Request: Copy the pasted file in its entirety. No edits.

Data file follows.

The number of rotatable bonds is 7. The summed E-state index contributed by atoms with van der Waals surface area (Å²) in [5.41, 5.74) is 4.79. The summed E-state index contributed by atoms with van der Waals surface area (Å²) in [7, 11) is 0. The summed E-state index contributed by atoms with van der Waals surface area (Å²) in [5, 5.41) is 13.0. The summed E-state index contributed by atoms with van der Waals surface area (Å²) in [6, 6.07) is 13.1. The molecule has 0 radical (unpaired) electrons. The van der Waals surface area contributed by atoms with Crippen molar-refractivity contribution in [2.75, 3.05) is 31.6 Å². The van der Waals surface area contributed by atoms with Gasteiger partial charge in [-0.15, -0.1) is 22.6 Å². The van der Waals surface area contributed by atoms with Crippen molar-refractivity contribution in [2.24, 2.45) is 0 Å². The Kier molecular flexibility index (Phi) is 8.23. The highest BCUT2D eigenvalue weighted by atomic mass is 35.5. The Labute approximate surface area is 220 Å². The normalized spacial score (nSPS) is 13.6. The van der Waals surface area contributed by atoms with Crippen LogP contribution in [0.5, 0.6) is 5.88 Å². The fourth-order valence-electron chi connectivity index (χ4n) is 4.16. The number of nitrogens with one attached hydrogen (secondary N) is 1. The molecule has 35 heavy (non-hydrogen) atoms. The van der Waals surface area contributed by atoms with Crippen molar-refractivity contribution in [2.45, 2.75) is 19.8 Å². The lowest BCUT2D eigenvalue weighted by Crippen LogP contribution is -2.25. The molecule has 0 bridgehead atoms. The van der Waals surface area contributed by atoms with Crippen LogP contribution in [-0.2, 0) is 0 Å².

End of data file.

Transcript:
The number of rotatable bonds is 7. The summed E-state index contributed by atoms with van der Waals surface area (Å²) in [5.41, 5.74) is 4.79. The summed E-state index contributed by atoms with van der Waals surface area (Å²) in [7, 11) is 0. The summed E-state index contributed by atoms with van der Waals surface area (Å²) in [5, 5.41) is 13.0. The summed E-state index contributed by atoms with van der Waals surface area (Å²) in [6, 6.07) is 13.1. The molecule has 0 radical (unpaired) electrons. The van der Waals surface area contributed by atoms with Crippen molar-refractivity contribution in [2.75, 3.05) is 31.6 Å². The van der Waals surface area contributed by atoms with Gasteiger partial charge in [-0.15, -0.1) is 22.6 Å². The van der Waals surface area contributed by atoms with Crippen molar-refractivity contribution in [2.24, 2.45) is 0 Å². The Kier molecular flexibility index (Phi) is 8.23. The highest BCUT2D eigenvalue weighted by atomic mass is 35.5. The Labute approximate surface area is 220 Å². The normalized spacial score (nSPS) is 13.6. The van der Waals surface area contributed by atoms with Crippen LogP contribution in [0.5, 0.6) is 5.88 Å². The fourth-order valence-electron chi connectivity index (χ4n) is 4.16. The number of nitrogens with one attached hydrogen (secondary N) is 1. The molecule has 35 heavy (non-hydrogen) atoms. The van der Waals surface area contributed by atoms with Crippen molar-refractivity contribution in [2.45, 2.75) is 19.8 Å². The lowest BCUT2D eigenvalue weighted by Crippen LogP contribution is -2.25. The molecule has 0 bridgehead atoms. The van der Waals surface area contributed by atoms with Crippen LogP contribution in [-0.2, 0) is 0 Å².